Novel Myristoylated Polyarginine Peptides for Molecular Neuroimaging: Initial In Vivo Studies
Pham W, Van Buchem M, Nabuurs R, Dai G, Moore A
Massachusetts General Hospital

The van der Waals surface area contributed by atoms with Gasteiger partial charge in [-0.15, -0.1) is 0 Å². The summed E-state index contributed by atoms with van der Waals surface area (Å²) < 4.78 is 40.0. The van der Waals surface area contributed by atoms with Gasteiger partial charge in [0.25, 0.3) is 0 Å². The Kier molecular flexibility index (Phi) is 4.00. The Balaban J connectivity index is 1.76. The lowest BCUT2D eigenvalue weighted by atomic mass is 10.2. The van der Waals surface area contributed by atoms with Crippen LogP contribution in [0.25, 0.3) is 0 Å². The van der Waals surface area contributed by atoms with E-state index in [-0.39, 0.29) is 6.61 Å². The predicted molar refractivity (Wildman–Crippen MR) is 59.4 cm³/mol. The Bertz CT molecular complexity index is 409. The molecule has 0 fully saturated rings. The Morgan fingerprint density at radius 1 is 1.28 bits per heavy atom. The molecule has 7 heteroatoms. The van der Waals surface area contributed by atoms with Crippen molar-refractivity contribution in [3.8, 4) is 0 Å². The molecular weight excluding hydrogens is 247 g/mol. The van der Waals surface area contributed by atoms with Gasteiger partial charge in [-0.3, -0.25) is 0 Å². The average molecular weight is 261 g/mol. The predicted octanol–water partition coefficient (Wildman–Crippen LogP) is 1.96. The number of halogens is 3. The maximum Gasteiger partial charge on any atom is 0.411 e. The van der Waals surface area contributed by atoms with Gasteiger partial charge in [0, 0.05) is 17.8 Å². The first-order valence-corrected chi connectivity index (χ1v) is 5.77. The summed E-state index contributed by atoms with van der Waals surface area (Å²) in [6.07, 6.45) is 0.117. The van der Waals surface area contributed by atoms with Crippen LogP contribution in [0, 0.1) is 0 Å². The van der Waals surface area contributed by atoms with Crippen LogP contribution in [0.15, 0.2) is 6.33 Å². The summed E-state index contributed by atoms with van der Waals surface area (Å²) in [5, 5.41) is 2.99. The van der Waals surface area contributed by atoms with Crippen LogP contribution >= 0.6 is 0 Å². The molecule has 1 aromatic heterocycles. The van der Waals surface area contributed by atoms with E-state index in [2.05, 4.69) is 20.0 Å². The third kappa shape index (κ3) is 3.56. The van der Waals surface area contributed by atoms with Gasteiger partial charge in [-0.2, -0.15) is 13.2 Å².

Recently we have demonstrated that a fluorescently labeled myristoylated polyarginine peptide, MPAP, could cross the blood-brain barrier and be detected by in vivo optical imaging. This study assessed whether a gadolinium-modified delivery module, MPA11P, could cross the BBB and could be detected by MRI. In vivo MRI was performed using a T1 inversion recovery sequence on nude mice before and after intraperitoneal administration of MPA11P. T1 histograms of manually segmented brain regions showed a peak shift towards a lower T1 time 24 h after injection. Our study suggests that MPA11P-Gd could be detected in the brain by in vivo MRI.